Chemical terrorism

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Chemical terrorism is the form of terrorism that uses the toxic effects of chemicals to kill, injure, or otherwise adversely affect the interests of its targets.


While there may be controversy about the definition of the politically-charged word "terrorism," the tactics and technology of chemical terrorism are clearly distinguished from those of other forms of chemical warfare, using chemical weapons designed to meet military needs. Chemical terrorism is asymmetric warfare as practiced by non-uniformed forces using light and/or improvised weapons against non-combatant targets. It is therefore unlike the symmetric chemical warfare of the First World War, in which dug-in troops fired poison-filled artillery shells at each other across a wire-bounded no-man's-land. It is also distinct from asymmetric "terror from above" in which military forces use munitions with chemical payloads against civilian populations.

Chemical terrorism is also qualitatively different from biological terrorism involving infectious diseases, but quite similar to the covert employment of biologically-produced toxins, which differ from synthetic poisons mainly in their extreme potency and the means by which they are produced.

There have been few documented acts of chemical terrorism, and none of those has caused casualties justifying the treatment of chemical weapons as Weapons of Mass Destruction. However, there has been much discussion and some serious study of the possibility of chemical terrorism. One of the stated concerns leading to the 2003 invasion of Iraq was the possibility that chemical weapons technology developed and used by Iraq could be transferred to terrorist organizations.


The main issue in chemical warfare, for high-tech state-funded military users as well as for non-traditional forces, is distributing the material efficiently in the target area. In most chemical warfare scenarios, much or most of the toxic agent will be destroyed by explosive dispersal devices, delivered in massive overkill quantities to a few victims, and/or broadcast into areas where no potential victims exist. If these dispersal devices can be discovered, explosive ordnance disposal teams may render safe the explosive system, or, if that is impossible, conduct a controlled detonation that limits spread of the toxic materials. Toxic agents that do not find victims immediately on delivery may degrade spontaneously, or be deactivated or sequestered by decontamination teams.

No known chemical weapons qualify as "weapons of mass destruction" in the sense of even the Hiroshima and Nagasaki bombs. Realistic chemical attacks will be on a smaller scale, but a campaign of such attacks could be extremely disruptive. The insidious and somewhat mysterious nature of poisons makes them potential weapons of mass terror, because people in a target area - or simply in what they perceive to be a target area - will not know whether or not they've been poisoned.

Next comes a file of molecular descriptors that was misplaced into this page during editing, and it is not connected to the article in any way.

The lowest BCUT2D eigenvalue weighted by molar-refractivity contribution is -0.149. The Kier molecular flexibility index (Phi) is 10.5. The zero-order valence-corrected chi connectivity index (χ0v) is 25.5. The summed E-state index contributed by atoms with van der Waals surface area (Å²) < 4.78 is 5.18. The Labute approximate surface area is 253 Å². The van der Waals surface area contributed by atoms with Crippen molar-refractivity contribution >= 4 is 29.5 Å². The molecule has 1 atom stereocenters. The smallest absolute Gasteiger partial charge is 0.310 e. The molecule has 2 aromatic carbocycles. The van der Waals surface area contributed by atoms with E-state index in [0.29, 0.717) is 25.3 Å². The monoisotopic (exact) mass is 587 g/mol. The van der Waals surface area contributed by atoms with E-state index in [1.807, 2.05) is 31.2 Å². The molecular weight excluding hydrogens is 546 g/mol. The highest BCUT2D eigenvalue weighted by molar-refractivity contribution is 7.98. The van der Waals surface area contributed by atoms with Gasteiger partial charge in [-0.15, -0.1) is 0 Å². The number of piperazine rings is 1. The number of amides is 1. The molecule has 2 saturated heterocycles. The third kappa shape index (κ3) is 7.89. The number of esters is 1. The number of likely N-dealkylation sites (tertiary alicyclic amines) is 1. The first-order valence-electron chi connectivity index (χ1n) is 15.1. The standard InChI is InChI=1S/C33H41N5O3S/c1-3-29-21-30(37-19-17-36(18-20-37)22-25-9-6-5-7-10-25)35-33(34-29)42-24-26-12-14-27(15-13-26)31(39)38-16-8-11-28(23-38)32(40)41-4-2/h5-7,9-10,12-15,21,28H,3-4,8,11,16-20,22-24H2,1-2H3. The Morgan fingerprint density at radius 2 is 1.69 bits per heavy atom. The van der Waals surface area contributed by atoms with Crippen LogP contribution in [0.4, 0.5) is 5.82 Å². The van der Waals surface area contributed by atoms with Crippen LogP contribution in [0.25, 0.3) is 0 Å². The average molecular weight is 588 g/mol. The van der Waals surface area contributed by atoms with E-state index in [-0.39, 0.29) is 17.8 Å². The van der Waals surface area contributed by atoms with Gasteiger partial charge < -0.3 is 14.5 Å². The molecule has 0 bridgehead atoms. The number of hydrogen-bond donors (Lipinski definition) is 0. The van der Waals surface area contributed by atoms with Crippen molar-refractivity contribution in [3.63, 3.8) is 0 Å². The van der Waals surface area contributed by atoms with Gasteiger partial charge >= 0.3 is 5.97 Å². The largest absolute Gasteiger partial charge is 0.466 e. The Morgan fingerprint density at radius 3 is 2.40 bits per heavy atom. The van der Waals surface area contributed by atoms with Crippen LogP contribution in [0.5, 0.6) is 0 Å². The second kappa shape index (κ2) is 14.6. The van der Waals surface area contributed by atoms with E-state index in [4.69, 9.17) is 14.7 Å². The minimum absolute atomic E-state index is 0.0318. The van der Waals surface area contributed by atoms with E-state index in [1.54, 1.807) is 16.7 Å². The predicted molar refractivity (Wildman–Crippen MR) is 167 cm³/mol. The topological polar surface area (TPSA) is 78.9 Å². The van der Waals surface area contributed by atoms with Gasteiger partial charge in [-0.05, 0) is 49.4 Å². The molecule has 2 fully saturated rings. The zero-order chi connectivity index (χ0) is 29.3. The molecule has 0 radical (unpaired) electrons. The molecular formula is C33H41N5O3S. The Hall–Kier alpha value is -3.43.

Methods used by terrorists or hypothesized by analysts include:

  • Contamination of reservoirs and urban water supply systems.
  • Contamination of food, beverages, drugs, or cosmetics in manufacturing or distribution processes.
  • Contamination of food or beverages near the point of consumption.
  • Miscellaneous product contaminations: stamps/envelopes, IV fluids, etc.
  • Release of gases or aerosols into building HVAC systems.
  • Release of gases or aerosols from aircraft.
  • Dispersal in bombs or projectiles.
  • Miscellaneous direct methods: hand sprayers, water guns, parcels.
  • Release of industrial/agricultural chemicals via attacks on production or storage facilities.
  • Release of industrial/agricultural chemicals via attacks on truck, rail, or barge shipping.
  • Miscellaneous releases of industrial/agricultural chemicals, especially anhydrous ammonia, fumigants and pesticides, and disinfectant gases (e.g., chlorine, chlorine dioxide, ethylene oxide).

The selection of chemical agents

Chemical terrorism could be carried out either with military chemical weapons, or toxic industrial chemicals.

Military agents

Military "nerve gases" are selected for their extreme toxicity, and are produced in quantity only for use as weapons. The LD50s of these compounds (lethal dose for 50% of exposed humans) are expressed in micrograms of poison per kilogram of victim body weight, making them more toxic by orders of magnitude than even the most dangerous industrial materials. The compounds Tabun and Sarin were developed - but never used - by Nazi Germany, and have since been manufactured and stockpiled by the United States, the Soviet Union, and numerous other countries. More potent compounds, most notably VX and the other V-series compounds, have been developed and weaponized more recently. These well-known agents, as well as their precursors, are listed in the Schedules of the Chemical Weapons Convention, and both administrative security and environmental monitoring measures help nonproliferation.

The choice of toxic agents for use in the improvised weapons of asymmetric warfare is constrained by the availability of usable poisons. This is obviously true in the selection of sabotage targets from which existing stocks of hazardous materials can be released, but it is also true in general: without a state sponsor, or the ability to steal from military arsenals, or the sort of heroic efforts made by the Aum Shinrikyo cult to synthesize its own Sarin, military-style supertoxic weapons must be considered unavailable to non-state organizations.

While less lethal, although producing serious casualties, the sulfur mustard agents such as dichloroethyl sulfide are easier to synthesize.

Dual use

Some pesticides share characteristics with military chemical agents. Tabun was originally developed in a German search for new pesticides, and Amiton, the earliest V-series agent, was actually brought to market as a pesticide by a British company. Manufacturing technology and raw materials that can be used to make pesticides may also be used to make chemical warfare agents. The most dangerous pesticides have been largely or completely replaced by more selective alternatives that kill pests effectively with less danger to humans. Several highly-toxic "restricted-use" pesticides are still produced and used in very large quantities, and could be hijacked by the truckload. This includes parathion, methyl parathion, and other organophosphorus compounds with LD50s on the order of 10 mg/kg. Military chemical sensors test for such materials, as well as specific chemical weapons.